We collaborate with OutimenTV for this article.
OutimenTV has been releasing documentary-like videos on making various types of ramen. The one we will introduce this time is "How to Make Tonkatsu Ramen". It is a Shoyu (soy sauce) ramen in a clear pork bone broth with Tonkatsu on top instead of chasyu. One of the themes of this recipe is to clarify the difference between "Tonkotsu" and "Tonkatsu" by combining the two words that are easily confused.
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"Tonkotsu" means pork bones. "Ton" means pork and "Kotsu" means bone. In short, "Tonkotsu ramen" means ramen with pork bones, or ramen with broth made from pork bones. Ramen is frequently categorized as Tonkotsu Ramen, Shoyu Ramen, Miso Ramen, and Shio Ramen (Salt Flavored ramen). Note that the name "Tonkotsu ramen" is derived from the broth, while the other three are derived from the seasoning (tare sauce).
"Tonkatsu" means pork katsu. Katsu is a type of meat dish that is coated with coarse panko breadcrumbs batter and deep fried. It is based on katsuretsu, the original form of cutlet (côtelettes). Katsuretsu is a meat dish which is battered with fine panko breadcrumbs and fried in oil.
For Authentic Tonkatsu, pork is cut into thick slices and dipped in a batter of flour, egg, and panko breadcrumbs, then deep-fried in oil. Deep-frying in plenty of oil prevents the pork from being exposed to air, thus reducing the evaporation of moisture and maintaining the juicy texture. Deep-frying until the surface turns brown allows you to enjoy the contrasting textures of the juicy pork and the crispy batter. In recent years, white battered pork cutlets fried slowly at low temperatures are also becoming more popular. These battered, confit-like Tonkatsu are characterized by their moist texture. Using the finest pork fillet, you might be amazed at how tender it turns out.
However, in this recipe, the pork is cut thinly and fried in a small amount of oil. Also, the panko breadcrumbs used are finer as well. This is similar to how katsuretsu is cooked.If you are cooking in a home kitchen, this method may be easier. If you want your pork to be juicier, you can use a lid while cooking to add a steamed element. Otherwise, if you are not afraid of deep frying, you can try your hand at authentic Tonkatsu. In this case, you should be careful about the temperature of the oil. Generally, the optimum temperature of the oil for deep frying pork cutlets is 170℃ to 180℃. If the temperature goes any higher, the surface of the pork may become burnt before the center is cooked.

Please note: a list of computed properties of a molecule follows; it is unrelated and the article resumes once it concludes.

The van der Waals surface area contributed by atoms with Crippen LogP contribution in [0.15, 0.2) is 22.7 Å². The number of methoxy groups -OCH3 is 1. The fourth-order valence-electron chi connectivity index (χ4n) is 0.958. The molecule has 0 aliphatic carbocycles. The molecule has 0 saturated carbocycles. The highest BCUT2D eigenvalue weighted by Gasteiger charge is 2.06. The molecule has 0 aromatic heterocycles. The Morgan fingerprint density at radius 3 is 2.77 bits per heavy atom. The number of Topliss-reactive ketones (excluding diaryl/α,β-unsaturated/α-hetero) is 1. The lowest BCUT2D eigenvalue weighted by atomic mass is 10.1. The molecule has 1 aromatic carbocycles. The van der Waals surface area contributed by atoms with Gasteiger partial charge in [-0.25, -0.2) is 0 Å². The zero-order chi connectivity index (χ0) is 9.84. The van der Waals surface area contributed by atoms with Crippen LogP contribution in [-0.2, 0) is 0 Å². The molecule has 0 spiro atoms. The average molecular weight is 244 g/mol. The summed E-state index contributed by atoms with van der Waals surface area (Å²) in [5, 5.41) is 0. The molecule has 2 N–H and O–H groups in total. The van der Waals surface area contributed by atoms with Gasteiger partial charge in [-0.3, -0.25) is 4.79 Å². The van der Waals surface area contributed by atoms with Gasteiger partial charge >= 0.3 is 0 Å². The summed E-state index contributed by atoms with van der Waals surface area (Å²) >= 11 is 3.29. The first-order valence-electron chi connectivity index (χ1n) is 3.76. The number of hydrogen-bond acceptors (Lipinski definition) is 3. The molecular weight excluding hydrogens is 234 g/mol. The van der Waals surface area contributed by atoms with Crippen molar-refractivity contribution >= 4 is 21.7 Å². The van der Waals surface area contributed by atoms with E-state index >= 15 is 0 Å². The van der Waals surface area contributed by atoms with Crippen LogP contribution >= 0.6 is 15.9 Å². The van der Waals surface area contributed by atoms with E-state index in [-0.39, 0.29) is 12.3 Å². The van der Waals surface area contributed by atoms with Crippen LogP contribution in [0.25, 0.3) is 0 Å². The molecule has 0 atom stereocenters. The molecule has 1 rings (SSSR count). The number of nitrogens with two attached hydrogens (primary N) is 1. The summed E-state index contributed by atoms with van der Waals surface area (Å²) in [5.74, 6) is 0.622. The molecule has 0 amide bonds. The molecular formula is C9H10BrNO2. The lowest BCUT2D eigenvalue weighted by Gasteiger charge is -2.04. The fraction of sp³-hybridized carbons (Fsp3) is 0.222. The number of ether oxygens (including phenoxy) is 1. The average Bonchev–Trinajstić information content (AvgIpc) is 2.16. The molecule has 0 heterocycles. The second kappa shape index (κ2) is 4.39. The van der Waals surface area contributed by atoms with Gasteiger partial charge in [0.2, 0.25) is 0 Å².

The broth to go with Tonkatsu is Tonkotsu soup, which is pork bone broth. When you think of Tonkotsu ramen, a creamy, white broth usually comes to mind. The same goes for Ramen Hero's Totally Tonkotsu. However, even if the same pork bones are used, it is possible to make a clear pork bone broth by boiling it at a lower temperature to avoid emulsification. If you trace the history of pork bone ramen, you will find that it was originally a clear broth instead of the cloudy white one known today. In reality, it is not uncommon for Shoyu ramen and Shio ramen with clear broths to use a Tonkotsu base.
The recipe itself for clear tonkotsu broth is simple. Parboil the pork bones, then cook over a low heat, and finally the vegetables are added. Perhaps the most unique feature of this recipe is the use of hard water to cook the broth. Hard water contains minerals such as calcium and magnesium. How does this affect the cooking of the soup, and how does this recipe make use of it?